In 1975, Josef Brabenec Sr. was named the first Canadian national tennis coach. During his tenure, he designed national junior development and national coaching certification programs. In 1976, the CLTA began renting a four-acre site on the grounds of York University in Toronto for one dollar per year for the purpose of building a five-court tennis centre at a cost of one million dollars to be the home of the Canadian Open tournament.
The organizational membership is made up of ten provincial and one territorial associations.
As of 2016, the Chair of the Board is Derrick Rowe, while the President and Chief Executive Officer is Kelly Murumets. Directors include Marc Bibeau, Jennifer Bishop, Jack Graham (emeritus), Hector MacKay-Dunn, Stephen Mandel, Andrée Martin, Nadir Mohamed, and Mike Tevlin.
Tennis Canada owns and operates the Canadian Open (marketed as the Rogers Cup since 2000), a joint men's and women's competition which attracts the top players in the world. For men, the Canadian Open is a Masters 1000 event on the Association of Tennis Professionals (ATP) tour; for women, it is a Premier 5 event on the Women's Tennis Association (WTA) tour. In odd-numbered years, the men's tournament is held in Montreal, while the women's tournament is held in Toronto, and vice versa in even-numbered years.
Tennis Canada also owns and operates the National Bank Cup, a WTA International tournament held in Quebec City; five ATP Challenger Tour tournaments in Drummondville, Winnipeg, Gatineau, Granby, and Vancouver; and several lower-level ITF-sanctioned professional tournaments for men and women. In 2015, these included events in Vancouver, Calgary, Saskatoon, Winnipeg, Toronto, and Gatineau.
At the junior level, Tennis Canada operates eight junior national championships for Canadian juniors each year, including both indoor and outdoor events in four age categories: under-12, under-14, under-16, and under-18. They also host several ITF-sanctioned junior tournaments from Grade 1[a] to Grade 5 open to international players. The largest of these is the Grade 1 level Canadian Open Junior Tennis Championships held in Repentigny, Quebec.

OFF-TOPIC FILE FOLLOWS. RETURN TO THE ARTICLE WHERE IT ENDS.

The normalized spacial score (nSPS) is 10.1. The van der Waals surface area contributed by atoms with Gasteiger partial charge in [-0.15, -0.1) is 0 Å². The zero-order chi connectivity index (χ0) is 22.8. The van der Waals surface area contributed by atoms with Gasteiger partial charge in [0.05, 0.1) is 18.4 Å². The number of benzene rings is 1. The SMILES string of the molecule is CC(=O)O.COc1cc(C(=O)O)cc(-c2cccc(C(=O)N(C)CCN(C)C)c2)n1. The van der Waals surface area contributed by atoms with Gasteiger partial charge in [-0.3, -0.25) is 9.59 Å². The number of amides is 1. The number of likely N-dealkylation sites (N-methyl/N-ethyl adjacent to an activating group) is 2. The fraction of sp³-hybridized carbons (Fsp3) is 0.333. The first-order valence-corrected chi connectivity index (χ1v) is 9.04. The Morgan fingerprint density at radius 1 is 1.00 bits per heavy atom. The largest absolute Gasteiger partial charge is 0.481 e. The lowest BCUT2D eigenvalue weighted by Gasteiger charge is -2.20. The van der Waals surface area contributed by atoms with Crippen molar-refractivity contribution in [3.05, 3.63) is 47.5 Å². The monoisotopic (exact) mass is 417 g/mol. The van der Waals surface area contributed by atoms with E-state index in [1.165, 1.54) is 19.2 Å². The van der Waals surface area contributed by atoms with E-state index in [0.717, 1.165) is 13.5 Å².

Tennis Canada is responsible for organizing Canadian teams for the Fed Cup, Davis Cup, Hopman Cup, the Olympics, and Paralympics.
Tennis Canada, in partnership with the Provincial Tennis Associations, launched Rogers Rankings on January 1, 2009. This new and enhanced ranking system is based on the proven Elo rating system used for ranking chess players and has been developed and used with exceptional accuracy by the Quebec Tennis Federation for over twenty-five years. The Rogers Rankings allows all competitors to compare themselves to the nation’s top players. Similar systems have also been in use in Spain and France. The Rogers Rankings system awards points to players based on quality of wins (i.e. head-to-head results) versus rounds won in a tournament. The system generates accurate rankings due to its ability to evaluate the calibre of competing players. Based on this premise, the stronger player is expected to win while the weaker player is expected to lose. Players are ranked according to points accumulated in national, provincial and international tournaments sanctioned by the Tennis Canada ranking committee. Player points are used to compute a national and provincial ranking. To ensure accuracy, Tennis Canada and the PTAs began testing the system internally on January 1, 2008.
- ITF-sanctioned junior tournaments are graded. Grade A is the highest level, including junior Grand Slams and a few others. This is followed by Grade 1, Grade 2, Grade 3, Grade 4, and Grade 5 (the lowest level).